The Billion Odor Nose


Every individual’s sense of smell shapes who he or she is as a person. Various scents such as burning firewood, forest pine trees and brewed coffee are molecules released by substances, which can change moods, bring up a past memory or connect with other people. The ability to smell also plays a role in health with shaping diet and nutrition, physical well-being and daily safety.

According to Gary Beauchamp, Ph.D., a taste and smell researcher at Monell Chemical Senses Center in Philadelphia, everyone has different combinations of odor-detecting cells in their noses and sensitivity to smells varies significantly.

“It’s estimated that the number of odors that people can detect is somewhere between 10,000 and 100 billion or even more,” explained Beauchamp. “In fact, when you or I smell the same physical thing, our perceptions may be very different,” Beauchamp said.

Brain Buster

There are more smells in the environment than there are odor receptors. But a given molecule can stimulate a combination of these receptors, creating a unique representation in the brain of a particular smell.

A given molecule can stimulate a combination of odor receptors, creating a unique representation in the brain of a particular smell. With smell information being sent to different parts of the brain, odors can influence many aspects of peoples’ lives. Aromatherapy is an example of how essential oils from flowers, herbs or trees are used to improve physical and emotional well-being, however, the impact of health from aromatherapy is still being examined.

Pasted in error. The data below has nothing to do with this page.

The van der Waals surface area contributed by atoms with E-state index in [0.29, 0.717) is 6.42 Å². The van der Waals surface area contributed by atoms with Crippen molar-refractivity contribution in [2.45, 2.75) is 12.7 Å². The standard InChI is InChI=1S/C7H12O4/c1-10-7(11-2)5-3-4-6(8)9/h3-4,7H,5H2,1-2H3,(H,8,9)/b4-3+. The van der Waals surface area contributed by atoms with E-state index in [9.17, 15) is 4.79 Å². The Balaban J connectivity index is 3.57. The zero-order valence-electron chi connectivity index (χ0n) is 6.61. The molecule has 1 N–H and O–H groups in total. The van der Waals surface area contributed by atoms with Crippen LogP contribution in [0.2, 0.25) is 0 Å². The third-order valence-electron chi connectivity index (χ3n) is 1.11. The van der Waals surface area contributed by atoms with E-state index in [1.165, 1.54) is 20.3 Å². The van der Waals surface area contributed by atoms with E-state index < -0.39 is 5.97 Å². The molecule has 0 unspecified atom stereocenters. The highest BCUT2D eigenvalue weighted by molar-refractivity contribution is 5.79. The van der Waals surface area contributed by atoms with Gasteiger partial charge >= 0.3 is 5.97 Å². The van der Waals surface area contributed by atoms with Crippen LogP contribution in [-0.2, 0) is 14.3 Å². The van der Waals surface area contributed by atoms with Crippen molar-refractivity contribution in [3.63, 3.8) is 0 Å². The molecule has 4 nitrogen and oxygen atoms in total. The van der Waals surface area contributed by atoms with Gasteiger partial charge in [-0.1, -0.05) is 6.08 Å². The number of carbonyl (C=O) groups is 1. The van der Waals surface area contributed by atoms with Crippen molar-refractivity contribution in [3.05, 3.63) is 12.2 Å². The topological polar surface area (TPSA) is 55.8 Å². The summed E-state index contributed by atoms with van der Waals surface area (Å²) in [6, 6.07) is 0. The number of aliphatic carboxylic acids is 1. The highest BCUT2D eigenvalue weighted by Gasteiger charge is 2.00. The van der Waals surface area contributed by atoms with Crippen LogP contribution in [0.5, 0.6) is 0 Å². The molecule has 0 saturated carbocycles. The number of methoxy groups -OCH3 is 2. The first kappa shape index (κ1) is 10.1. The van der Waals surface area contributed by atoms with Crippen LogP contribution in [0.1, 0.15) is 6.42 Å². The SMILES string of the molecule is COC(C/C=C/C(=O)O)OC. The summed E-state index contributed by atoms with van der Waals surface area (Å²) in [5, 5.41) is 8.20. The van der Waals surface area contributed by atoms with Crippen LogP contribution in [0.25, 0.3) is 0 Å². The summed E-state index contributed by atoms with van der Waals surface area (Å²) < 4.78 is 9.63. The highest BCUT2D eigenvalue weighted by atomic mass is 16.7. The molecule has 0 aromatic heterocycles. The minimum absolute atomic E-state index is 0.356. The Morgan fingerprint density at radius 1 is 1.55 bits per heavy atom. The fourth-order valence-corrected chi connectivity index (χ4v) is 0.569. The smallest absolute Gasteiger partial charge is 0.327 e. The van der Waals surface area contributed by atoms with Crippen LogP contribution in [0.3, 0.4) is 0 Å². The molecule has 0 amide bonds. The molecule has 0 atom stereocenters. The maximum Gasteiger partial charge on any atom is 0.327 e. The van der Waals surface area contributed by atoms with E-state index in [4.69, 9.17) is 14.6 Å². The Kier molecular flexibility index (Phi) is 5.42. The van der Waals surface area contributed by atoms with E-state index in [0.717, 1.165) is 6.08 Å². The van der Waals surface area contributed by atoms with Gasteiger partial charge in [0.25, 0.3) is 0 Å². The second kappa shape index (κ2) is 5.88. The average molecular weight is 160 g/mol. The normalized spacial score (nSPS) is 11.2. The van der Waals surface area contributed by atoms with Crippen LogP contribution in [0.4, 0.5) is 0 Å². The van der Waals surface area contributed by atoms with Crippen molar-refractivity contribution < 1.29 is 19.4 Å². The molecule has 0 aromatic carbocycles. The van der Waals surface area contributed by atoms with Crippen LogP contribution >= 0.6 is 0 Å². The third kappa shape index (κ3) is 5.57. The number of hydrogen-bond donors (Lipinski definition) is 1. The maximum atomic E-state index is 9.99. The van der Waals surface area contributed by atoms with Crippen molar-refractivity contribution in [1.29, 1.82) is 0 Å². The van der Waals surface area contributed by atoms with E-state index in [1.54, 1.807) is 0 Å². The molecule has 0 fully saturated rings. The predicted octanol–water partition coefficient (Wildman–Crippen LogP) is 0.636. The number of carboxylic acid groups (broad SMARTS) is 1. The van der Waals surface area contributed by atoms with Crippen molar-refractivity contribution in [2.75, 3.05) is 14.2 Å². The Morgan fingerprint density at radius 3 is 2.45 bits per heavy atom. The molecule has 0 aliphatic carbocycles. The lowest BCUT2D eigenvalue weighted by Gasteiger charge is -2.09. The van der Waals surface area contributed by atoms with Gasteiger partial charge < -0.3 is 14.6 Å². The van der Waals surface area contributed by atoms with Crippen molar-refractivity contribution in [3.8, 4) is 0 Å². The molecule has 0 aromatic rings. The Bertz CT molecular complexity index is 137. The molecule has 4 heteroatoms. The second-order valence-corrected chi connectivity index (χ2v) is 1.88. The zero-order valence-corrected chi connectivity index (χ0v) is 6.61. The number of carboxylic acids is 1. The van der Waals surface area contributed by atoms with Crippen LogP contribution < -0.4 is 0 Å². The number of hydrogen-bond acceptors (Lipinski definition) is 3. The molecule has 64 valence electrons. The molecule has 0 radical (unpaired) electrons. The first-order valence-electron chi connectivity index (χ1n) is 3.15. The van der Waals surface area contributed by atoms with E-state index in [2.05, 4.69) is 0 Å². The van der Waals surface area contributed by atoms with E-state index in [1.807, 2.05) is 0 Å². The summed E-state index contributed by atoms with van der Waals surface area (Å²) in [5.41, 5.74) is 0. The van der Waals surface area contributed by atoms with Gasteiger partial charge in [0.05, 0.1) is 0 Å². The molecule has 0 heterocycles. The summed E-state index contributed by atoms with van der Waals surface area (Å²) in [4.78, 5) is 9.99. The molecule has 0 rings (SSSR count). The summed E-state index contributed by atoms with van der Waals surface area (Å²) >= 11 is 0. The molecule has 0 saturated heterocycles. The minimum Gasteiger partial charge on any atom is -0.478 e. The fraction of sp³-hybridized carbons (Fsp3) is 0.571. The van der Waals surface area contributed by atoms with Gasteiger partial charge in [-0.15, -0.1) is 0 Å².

Lavender is a good example, which is touted as a relaxation odor,” Beauchamp says. “But the question is: Is that a relaxation odor because we’ve had past experience with this particular odor where we’ve been relaxed and so we’ve learned the association?”

Tasting Smells

Brains incorporate information from smell and taste receptors to create perception of different flavors. A person’s perception of taste is based on sense of smell. Chewing food releases aromas, which travel from the mouth and throat to the nose.

Without smell, humans can only distinguish five tastes:

  1. Sweet
  2. Salty
  3. Bitter
  4. Sour
  5. Umami or savory

Smell may be the most mysterious of our five senses, according to Beauchamp. “We know quite a bit about smell loss and can diagnose this fairly well. But, for the most part, we have no treatments that are reliable and widely accepted for long-lasting cases of smell loss."

Some studies suggest that smell training may help you improve your ability to discriminate and identify odors. It may stimulate growth of new receptors or improve your brain’s ability to interpret low levels of odors. But researchers are still learning how and whether this works.

Smell is significant to everyone’s daily lives and while at times this sense can be lost, whether due to illness, age or other reasons, using one’s nose can open up a new world.

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